Discovering Ancient Greek and Latin
Discovering Ancient Greek and Latin

Start this free course now. Just create an account and sign in. Enrol and complete the course for a free statement of participation or digital badge if available.

Free course

Discovering Ancient Greek and Latin

1.3 Family resemblances

Let us now take a closer look at the languages themselves.

Neither language is unusual from a strictly linguistic point of view. It is easier to trace connections between them and other languages than to identify any unique characteristics. You can appreciate this by thinking in terms of a ‘family tree’ of languages, with younger languages inheriting characteristics from older ones. This so-called ‘genetic’ approach to language classification gathered momentum in the late eighteenth century, especially after the demonstration in 1786 that Greek and Latin shared roots with Sanskrit, the ancient language of India. The excitement generated by this discovery is neatly captured in the following contemporary account:

The Sanskrit language, whatever be its antiquity, is of a wonderful structure; more perfect than the Greek, more copious than the Latin, and more exquisitely refined than either, yet bearing to both of them a stronger affinity, both in the roots of the verbs and in the forms of the grammar, than could possibly have been produced by accident; so strong indeed, that no philologer [i.e. linguist] could examine them all three, without believing them to have sprung from some common source, which, perhaps, no longer exists.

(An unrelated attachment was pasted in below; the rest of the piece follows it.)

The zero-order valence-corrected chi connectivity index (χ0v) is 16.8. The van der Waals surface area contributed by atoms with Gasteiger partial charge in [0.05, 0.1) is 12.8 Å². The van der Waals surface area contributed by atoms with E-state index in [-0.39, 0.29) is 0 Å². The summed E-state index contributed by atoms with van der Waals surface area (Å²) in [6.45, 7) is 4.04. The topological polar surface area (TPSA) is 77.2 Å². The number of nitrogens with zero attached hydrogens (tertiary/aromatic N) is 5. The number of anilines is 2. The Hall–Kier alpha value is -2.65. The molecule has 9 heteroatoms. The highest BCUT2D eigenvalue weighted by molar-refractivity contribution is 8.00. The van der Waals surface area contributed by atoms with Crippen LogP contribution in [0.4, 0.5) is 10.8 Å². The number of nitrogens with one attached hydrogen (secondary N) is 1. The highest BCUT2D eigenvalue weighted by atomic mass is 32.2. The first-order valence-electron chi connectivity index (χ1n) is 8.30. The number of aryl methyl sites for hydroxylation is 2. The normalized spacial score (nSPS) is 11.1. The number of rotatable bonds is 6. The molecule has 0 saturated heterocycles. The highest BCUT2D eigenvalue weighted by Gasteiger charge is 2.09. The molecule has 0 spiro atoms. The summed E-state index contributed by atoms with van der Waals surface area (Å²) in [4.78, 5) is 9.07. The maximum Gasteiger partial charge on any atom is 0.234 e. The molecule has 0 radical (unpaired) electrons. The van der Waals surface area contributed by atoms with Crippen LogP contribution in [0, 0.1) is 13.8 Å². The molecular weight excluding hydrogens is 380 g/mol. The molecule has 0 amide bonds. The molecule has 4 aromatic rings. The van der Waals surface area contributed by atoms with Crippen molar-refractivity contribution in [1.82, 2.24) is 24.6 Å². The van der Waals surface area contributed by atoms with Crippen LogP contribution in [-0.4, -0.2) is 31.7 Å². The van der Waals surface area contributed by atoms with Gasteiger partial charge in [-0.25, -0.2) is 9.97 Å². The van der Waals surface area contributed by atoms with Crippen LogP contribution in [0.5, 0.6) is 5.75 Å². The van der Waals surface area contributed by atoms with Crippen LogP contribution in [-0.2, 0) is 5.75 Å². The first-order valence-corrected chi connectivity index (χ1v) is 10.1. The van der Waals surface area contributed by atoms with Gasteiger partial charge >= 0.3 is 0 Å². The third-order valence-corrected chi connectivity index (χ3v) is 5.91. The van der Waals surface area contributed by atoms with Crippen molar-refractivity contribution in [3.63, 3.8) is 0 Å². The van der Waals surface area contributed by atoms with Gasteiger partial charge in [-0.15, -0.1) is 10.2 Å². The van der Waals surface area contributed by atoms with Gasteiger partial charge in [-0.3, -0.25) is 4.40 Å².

Sir William Jones, 1786 address to the Royal Asiatic Society in Kolkata
A275_1

Take your learning further

Making the decision to study can be a big step, which is why you'll want a trusted University. The Open University has 50 years’ experience delivering flexible learning and 170,000 students are studying with us right now. Take a look at all Open University courses.

If you are new to University-level study, we offer two introductory routes to our qualifications. You could either choose to start with an Access module, or a module which allows you to count your previous learning towards an Open University qualification. Read our guide on Where to take your learning next for more information.

Not ready for formal University study? Then browse over 1000 free courses on OpenLearn and sign up to our newsletter to hear about new free courses as they are released.

Every year, thousands of students decide to study with The Open University. With over 120 qualifications, we’ve got the right course for you.

Request an Open University prospectus371